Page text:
Space Science Reviews

, 214:10 | Cite as

Composition and Chemistry of the Neutral Atmosphere of Venus

  • Emmanuel MarcqEmail author
  • Franklin P. Mills
  • Christopher D. Parkinson
  • Ann Carine Vandaele
Part of the following topical collections:
  1. Venus III


This paper deals with the composition and chemical processes occurring in the neutral atmosphere of Venus. Since the last synthesis, observers as well as modellers have emphasised the spatial and temporal variability of minor species, going beyond a static and uniform picture that may have prevailed in the past. The outline of this paper acknowledges this situation and follows closely the different dimensions along which variability in composition can be observed: vertical, latitudinal, longitudinal, temporal. The strong differences between the atmosphere below and above the cloud layers also dictate the structure of this paper. Observational constraints, obtained from both Earth and Venus Express, as well as 1D, 2D and 3D models results obtained since 1997 are also extensively referred and commented by the authors. An non-exhaustive list of topics included follows: modelled and observed latitudinal and vertical profiles of CO and OCS below the clouds of Venus; vertical profiles of CO and SO2 above the clouds as observed by solar occultation and modelled; temporal and spatial variability of sulphur oxides above the clouds. As a conclusion, open questions and topics of interest for further studies are discussed.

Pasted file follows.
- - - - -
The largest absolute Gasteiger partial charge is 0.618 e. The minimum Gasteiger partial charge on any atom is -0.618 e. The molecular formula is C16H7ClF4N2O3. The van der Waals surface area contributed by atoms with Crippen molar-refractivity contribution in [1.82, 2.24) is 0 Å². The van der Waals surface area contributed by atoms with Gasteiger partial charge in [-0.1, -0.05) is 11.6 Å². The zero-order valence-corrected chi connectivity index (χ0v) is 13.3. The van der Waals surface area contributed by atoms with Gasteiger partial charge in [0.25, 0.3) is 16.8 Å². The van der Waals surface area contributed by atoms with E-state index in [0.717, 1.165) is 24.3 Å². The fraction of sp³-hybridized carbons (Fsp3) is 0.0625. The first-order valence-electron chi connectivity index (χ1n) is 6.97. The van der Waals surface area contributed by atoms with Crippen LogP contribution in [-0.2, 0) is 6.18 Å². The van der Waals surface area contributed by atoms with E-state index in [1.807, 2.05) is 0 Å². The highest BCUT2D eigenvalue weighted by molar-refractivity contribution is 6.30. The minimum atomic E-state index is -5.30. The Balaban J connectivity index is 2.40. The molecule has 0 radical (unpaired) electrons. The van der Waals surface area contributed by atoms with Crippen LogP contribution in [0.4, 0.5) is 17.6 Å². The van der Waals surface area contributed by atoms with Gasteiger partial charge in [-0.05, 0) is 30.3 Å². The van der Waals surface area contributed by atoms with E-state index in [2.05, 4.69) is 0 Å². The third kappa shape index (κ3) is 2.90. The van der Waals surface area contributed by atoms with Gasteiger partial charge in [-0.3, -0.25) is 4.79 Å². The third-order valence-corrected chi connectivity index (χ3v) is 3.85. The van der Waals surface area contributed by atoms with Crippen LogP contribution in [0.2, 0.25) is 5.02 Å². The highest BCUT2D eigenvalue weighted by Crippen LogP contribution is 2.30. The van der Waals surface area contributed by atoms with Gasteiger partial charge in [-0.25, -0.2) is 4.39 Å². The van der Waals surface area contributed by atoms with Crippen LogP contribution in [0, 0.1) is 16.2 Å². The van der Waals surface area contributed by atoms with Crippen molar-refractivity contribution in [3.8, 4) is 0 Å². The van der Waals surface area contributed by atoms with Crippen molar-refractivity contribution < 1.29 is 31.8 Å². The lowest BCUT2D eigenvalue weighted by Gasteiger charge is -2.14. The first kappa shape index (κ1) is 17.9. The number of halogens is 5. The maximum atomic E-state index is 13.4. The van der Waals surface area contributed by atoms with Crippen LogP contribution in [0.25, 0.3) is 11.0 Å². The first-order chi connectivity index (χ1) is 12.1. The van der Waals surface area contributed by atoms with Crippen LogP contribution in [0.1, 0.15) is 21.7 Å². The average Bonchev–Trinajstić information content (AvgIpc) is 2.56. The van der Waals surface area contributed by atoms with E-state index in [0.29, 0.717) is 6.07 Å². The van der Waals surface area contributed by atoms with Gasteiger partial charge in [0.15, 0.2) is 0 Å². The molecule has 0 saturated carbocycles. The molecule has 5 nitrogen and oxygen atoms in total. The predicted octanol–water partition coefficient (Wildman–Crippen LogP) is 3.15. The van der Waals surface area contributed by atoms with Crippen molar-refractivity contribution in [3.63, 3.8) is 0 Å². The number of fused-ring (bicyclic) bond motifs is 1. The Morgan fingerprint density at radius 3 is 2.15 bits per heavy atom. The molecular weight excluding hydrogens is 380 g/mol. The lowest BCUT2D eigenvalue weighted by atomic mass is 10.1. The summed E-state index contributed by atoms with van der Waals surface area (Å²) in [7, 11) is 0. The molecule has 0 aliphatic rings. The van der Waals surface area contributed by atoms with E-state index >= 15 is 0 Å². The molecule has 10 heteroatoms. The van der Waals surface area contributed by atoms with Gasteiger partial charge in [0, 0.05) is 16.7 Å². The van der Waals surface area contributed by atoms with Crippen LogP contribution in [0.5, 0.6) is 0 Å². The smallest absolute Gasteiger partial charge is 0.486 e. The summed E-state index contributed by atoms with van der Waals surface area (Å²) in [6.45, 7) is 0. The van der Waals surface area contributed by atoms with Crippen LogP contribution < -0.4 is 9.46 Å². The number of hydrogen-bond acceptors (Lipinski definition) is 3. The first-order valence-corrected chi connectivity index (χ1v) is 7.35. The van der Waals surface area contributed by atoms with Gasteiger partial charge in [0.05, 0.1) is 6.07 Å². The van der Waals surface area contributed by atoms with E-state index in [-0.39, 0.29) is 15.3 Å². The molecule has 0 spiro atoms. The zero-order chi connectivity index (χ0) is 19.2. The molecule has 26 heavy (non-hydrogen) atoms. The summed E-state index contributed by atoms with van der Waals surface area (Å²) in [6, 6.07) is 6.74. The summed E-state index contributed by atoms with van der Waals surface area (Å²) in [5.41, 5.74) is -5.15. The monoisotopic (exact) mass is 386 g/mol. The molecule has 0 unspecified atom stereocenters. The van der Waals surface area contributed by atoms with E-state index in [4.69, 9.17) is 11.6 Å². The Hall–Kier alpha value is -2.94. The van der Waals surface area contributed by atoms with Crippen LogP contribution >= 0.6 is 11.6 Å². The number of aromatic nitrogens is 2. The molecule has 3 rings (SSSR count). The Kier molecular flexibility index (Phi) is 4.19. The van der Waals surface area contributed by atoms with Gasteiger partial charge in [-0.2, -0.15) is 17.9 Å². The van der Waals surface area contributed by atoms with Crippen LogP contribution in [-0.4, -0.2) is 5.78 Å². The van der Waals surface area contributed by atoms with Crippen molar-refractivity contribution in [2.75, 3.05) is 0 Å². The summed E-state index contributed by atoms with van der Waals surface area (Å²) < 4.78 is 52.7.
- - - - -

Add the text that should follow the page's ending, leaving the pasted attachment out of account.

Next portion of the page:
Venus atmosphere Atmospheric composition Spectroscopy Chemical modeling 



The research program was supported in Belgium by the Belgian Federal Science Policy Office and the European Space Agency (ESA, PRODEX program, contracts C 90268, 90113, and 17645). We also recognize the support from the FP7 EuroVenus project (G.A. 606798), from the “Interuniversity Attraction Poles” program financed by the Belgian government (Planet TOPERS), and from the BRAIN research grant BR/143/A2/SCOOP of the Belgian Federal Science Policy Office.

The authors also wish to thank the International Space Science Institute (ISSI) for their fruitful support, in particular to the members of the ISSI International Team “Sulfur Dioxide variability in the Venus atmosphere” which met during 2013–2015 in the facilities of ISSI in Bern, Switzerland.


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© Springer Science+Business Media B.V., part of Springer Nature 2017

Authors and Affiliations

  1. 1.LATMOS/Université de Versailles Saint-QuentinGuyancourtFrance
  2. 2.Australian National UniversityCanberraAustralia
  3. 3.University of MichiganAnn ArborUSA
  4. 4.Belgian Institute for Space AeronomyUccleBelgium

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